While Hill knew the necessity of building a Pacific extension before rising prices forever put such a large project out of the scope of possibilities for small midwestern systems, he also knew of the necessity of a connection to the nations greatest rail center, Chicago. The success of the Great Northern in the troubled years after 1893 allowed Hill to do just that, in the form of acquiring 97 percent of the stock of the Chicago, Burlington and Quincy in 1899. To this he added a tenuous control of the Northern Pacificís stock as well. By 1901 Hill was ready.

On May 3, 1901 Harriman set out to gain control of the Northern Pacific through Jacob Schiff of Kuhn, Loeb and Company. and kicked off what was to become known as the Northern Pacific Corner. By the end of the day Harriman controlled a majority of the Northern Pacificís stock, lacking but 40,000 shares of the company's common stock. Hill, sensing the plan, and knowing that the Northern Pacificís common stock could vote to retire the preferred, arranged to buy at least 150,000 shares of Northern Pacific common stock after the close of business the next day. Harriman also placed an order for the last 40,000 shares on the morning of May 4, only to have it stopped by Jacob Schiff, who believed it unnecessary.

Stock brokers, noting all this activity, quickly tried to get in on the scheme, but heavy purchasing by Hill and Harriman gobbled up the supply of Northern Pacific stock. By May 6, Northern Pacific common hit nearly $150 per share, and for a moment, it looked as though the Northern Pacific might be involved in yet another great American financial panic. Brokers found themselves having to pay as much as $1,000 a share to keep out of trouble, having sold short on shares not quite in their hands. When the papers finally settled Hill had secured control of the Northern Pacific, together he and Harriman compromised to settle the stock brokers dilemmas as well as put a few Harriman appointees on the boards of the Burlington and the Northern Pacific to avoid litigation. To avoid such skirmishes in the future Hill set up a holding company, the Northern Securities Company, for the stocks of his lines. Sued by both the state of Minnesota and the federal government, the U.S. Supreme Court ordered the company to divest itself of stock in 1904.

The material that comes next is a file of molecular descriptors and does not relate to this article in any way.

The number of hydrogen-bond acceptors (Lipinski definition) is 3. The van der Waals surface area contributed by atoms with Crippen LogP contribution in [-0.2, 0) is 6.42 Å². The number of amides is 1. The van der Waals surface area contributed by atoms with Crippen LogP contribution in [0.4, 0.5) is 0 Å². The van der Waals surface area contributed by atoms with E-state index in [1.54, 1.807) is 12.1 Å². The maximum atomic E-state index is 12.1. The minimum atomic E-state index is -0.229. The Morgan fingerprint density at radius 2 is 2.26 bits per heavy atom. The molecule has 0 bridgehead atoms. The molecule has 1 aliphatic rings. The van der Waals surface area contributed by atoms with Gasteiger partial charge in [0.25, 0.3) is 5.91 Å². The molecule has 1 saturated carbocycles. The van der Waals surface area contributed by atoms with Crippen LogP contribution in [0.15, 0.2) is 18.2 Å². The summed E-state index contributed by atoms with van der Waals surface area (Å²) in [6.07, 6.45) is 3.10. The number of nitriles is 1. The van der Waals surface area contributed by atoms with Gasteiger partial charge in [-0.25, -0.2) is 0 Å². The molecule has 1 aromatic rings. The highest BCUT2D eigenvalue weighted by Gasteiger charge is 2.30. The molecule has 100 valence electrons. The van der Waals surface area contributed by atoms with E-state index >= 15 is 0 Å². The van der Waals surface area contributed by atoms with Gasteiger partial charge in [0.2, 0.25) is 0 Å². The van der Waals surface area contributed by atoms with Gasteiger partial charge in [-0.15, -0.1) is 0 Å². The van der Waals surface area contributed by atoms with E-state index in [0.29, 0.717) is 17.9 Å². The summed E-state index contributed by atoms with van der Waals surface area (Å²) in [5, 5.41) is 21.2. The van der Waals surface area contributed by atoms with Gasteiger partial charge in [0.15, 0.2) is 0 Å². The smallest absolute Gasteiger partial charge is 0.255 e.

The Northern Pacific in the Twentieth Century
After the turn of the century the Northern Pacific had a record of steady improvement. Together with the Great Northern, the Northern Pacific also gained control of the Chicago, Burlington and Quincy Railroad, gaining important access to Chicago, the central Middle West and Texas, as well as the Spokane, Portland and Seattle Railway, an important route through eastern and southern Washington. Its physical plant was upgraded continuously, with double tracking and hump yards in key areas, and automatic block signaling along its entire main line. This in turn gave way to centralized traffic control, microwave and radio communications as time progressed. Finally, the Northern Pacific maintained and continuously upgraded its equipment and service. The road helped pioneer the 4-8-4 Northern type steam engine, the 2-8-8-4 Yellowstone, and was among the first railroads in the country to adopt the widespread use of diesel power beginning with General Motors' FTs in 1944. The Northern Pacific's premier passenger train, the North Coast Limited was among the safest and finest in the nation.